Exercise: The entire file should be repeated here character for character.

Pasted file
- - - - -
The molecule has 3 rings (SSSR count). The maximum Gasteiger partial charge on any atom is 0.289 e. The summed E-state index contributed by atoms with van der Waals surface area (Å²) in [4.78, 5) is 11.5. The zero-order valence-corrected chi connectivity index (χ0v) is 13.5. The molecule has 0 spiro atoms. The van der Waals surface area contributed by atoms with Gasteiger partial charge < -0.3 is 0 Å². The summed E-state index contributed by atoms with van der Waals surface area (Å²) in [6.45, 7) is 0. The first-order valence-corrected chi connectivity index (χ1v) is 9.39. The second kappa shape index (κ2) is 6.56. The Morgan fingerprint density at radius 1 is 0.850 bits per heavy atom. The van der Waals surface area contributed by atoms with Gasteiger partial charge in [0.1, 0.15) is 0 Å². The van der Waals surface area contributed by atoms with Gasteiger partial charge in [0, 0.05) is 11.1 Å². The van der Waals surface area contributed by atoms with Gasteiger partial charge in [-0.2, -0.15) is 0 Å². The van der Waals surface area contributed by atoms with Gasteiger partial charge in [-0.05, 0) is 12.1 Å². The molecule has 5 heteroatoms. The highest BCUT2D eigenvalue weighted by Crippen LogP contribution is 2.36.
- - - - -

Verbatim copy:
The molecule has 3 rings (SSSR count). The maximum Gasteiger partial charge on any atom is 0.289 e. The summed E-state index contributed by atoms with van der Waals surface area (Å²) in [4.78, 5) is 11.5. The zero-order valence-corrected chi connectivity index (χ0v) is 13.5. The molecule has 0 spiro atoms. The van der Waals surface area contributed by atoms with Gasteiger partial charge < -0.3 is 0 Å². The summed E-state index contributed by atoms with van der Waals surface area (Å²) in [6.45, 7) is 0. The first-order valence-corrected chi connectivity index (χ1v) is 9.39. The second kappa shape index (κ2) is 6.56. The Morgan fingerprint density at radius 1 is 0.850 bits per heavy atom. The van der Waals surface area contributed by atoms with Gasteiger partial charge in [0.1, 0.15) is 0 Å². The van der Waals surface area contributed by atoms with Gasteiger partial charge in [0, 0.05) is 11.1 Å². The van der Waals surface area contributed by atoms with Gasteiger partial charge in [-0.2, -0.15) is 0 Å². The van der Waals surface area contributed by atoms with Gasteiger partial charge in [-0.05, 0) is 12.1 Å². The molecule has 5 heteroatoms. The highest BCUT2D eigenvalue weighted by Crippen LogP contribution is 2.36.